Friday, May 1, 2009

Which Bike?

One of my earliest memories was on a bike. Certainly, I recall with fondness my first time on two wheels (after ditching the training wheels). No one forgets that.  It seemed like I was flying. Like all firsts that are similarly comparable (first wave on a surfboard; first time downhill on a snowboard) it’s that unnatural feeling of gliding on a surface at such speed, leaving you wanted to do it again and again. After I got the hang of riding sans training wheels, I got cocky and wiggled the handlebars left to right as if to weave on a slalom course with little orange cones. Of course, I got hucked and endo’ed head first onto the pavement. Since then, my bikes turned from a Huffy-like cruiser, to an old ten-speed from Consumers Distributed, to a Murry BMX bike (blue knobby tires and plastic wheels, similar to the pic..And the plastic seat? Well, to save weight, of course!!.)  

Fast forward to 2000.  Scenes of my wife and I in full rainsuits and crash helmets (the Rollerball kind) on singlespeed bikes going down Mt. Haleakala in Maui on our honeymoon.  2001: We tour the Tuscan countryside to the village of Fiesole on our bikes. (Note: Both trips were day jaunts on a whim. Also note, if your spouse has a fast metabolism, you may want to pack snacks or God help you if you drag her on an all day bike tour). It’s one thing to see scenery from a car, yet another to experience it on a bike. I’ve been thinking a lot about getting back on the bike, especially seeing the gas prices going up again, and my belt getting tighter and tighter by the hour. But what kind? Certainly not the Mongoose MTB in my shed that I put the kid’s seat on the back. Although I did take that from Robert Moses to Fire Island (great trip we did on a whim in 2001- Fire Island is like a separate colony. So many bikes and wagons abound!) I don’t see getting a lot of efficient commuting on that. I needed something else. But what?

After lurking what seemed to be forever on several cycling/bike forums, sites, craigs’ and fleabay, I couldn’t decide whether I wanted a used or new bike. And what kind? I looked at a few hybrids, but wasn’t feeling it. So I decided between a cyclocross and a touring bike.  Which was crazy expensive, even a used one. But I was concerned about fit, and decided to go the way of the forums:”Go to your Local Bike Shop (LBS) and get fitted- first and foremost!” So I did, and I got to say, the best decision I ever made.

There are a few on Long Island, but I hit up Mineola Bike and Lawn mower during lunch. The shop’s been around since 1935 and Barry was extremely helpful. He asked me questions and wasn’t trying to ‘sell me’ anything like a car salesman would.  He guided me to a Specialized Sequioa, which is an entry-level road bike but has some touring aspects to it as well.  He said the carbon fork and seat post would put comfort in my commute as well as having an upright position on the handlebars.  He had me try one and said they needed to order a size down because of the geometry of the bike and how I was reaching over, which was a good thing because I would normally 58-59cm and he had to order a 56 cm.  Go to your LBS people!  You won’t regret it.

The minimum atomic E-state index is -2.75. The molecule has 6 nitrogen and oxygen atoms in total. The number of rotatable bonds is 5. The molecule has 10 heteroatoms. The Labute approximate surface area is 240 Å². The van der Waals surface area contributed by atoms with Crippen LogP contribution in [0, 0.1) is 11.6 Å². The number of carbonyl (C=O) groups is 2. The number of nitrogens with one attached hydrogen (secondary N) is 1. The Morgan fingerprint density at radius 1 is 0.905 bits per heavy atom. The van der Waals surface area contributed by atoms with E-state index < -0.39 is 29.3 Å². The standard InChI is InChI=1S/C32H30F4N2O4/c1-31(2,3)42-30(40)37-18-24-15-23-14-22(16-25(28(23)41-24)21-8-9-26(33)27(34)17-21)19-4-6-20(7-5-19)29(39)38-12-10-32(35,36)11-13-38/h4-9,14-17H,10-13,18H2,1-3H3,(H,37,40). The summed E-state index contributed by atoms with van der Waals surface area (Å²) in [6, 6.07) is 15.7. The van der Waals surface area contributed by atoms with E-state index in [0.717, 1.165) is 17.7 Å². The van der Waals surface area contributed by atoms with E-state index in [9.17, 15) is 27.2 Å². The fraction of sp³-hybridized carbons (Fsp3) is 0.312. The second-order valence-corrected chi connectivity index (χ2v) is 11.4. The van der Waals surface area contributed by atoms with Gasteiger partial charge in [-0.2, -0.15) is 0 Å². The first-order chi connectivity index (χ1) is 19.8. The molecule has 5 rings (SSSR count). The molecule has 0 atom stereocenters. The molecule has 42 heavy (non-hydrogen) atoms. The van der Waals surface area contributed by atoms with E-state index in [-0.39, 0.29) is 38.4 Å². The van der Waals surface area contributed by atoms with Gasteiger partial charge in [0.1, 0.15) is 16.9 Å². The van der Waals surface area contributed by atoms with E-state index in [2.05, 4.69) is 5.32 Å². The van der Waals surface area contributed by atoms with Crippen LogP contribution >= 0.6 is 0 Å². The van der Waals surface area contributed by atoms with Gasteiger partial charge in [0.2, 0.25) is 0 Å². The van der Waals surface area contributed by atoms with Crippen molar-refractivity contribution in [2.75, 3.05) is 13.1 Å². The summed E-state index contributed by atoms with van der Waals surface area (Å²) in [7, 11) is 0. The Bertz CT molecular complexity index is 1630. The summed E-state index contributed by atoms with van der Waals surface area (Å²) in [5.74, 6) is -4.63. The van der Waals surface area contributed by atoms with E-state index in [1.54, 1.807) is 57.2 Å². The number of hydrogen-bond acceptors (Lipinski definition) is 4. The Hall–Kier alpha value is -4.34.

Some key features of the Specialized Sequoia:

Key Features

• Ergonomic Road Geometry
We understand that many riders today require a more body-friendly position on the bike; this brought about our scientific approach to ergonomic frame design in the Sequoia family. Ergonomic geometry has three specific attributes:
1. More upright riding position created by a shorter top tube and taller head tube; being more upright reduces back strain. Riders who have reduced flexibility in their back or neck, a desire to be more upright for enhanced visibility, or tend to get sore hands due to too much pressure on them are all candidates for a bike that provides more comfort by addressing these needs.
2. Lower bottom bracket. Improved stability is achieved by lowering the center of gravity, improving cornering control.
3. Optimized weight distribution. Ensuring the correct weight distribution creates a confidence-inspiring, stable ride.
The result is the most ergonomic and comfortable performance road bike on the market, without compromise to ride quality or efficiency.
• Zertz
Over the course of a ride, vibrations can take their toll on a rider, sapping comfort, energy, and focus. The goal of Zertz technology is to minimize vibrations transmitted to the rider, accomplished through elastomeric inserts in the fork, handlebar, seatstays, and seatpost. The result is a smoother, more comfortable ride.
• Zertz Handlebar
Similar to an engine motor mount, this ingenious and effective innovation employs a proprietary damping material between the handlebar clamping area and the stem and in special voids formed into stays, fork legs, and seatpost. The material has been proven to isolate vibrations and reduce transmission to the rider, decreasing fatigue and increasing comfort, without compromising rigidity.
• Fully butted A1 Premium Aluminum
A1 is our time-tested aluminum alloy frame material. The difference comes in our engineering and design team’s exact control over every phase of the alloy’s existence, from raw billet to finished frame. By controlling every aspect of construction, our A1 frames are able to affordably maximize strength-to-weight ratios and ride quality.

Sounds good to me! Here's my VISA!! (I need help...)

Now the waiting. Which is good, since I still need more gear. But you guys who are obsessed with gear like I tend to be will know when I have both a feeling of elation/anxiety when a new package comes. Elation, well that’s obvious- New Stuff!! Anxiety, well, THAT comes when your wife gets home before you do and asks,”What the F_____ did you order now???””

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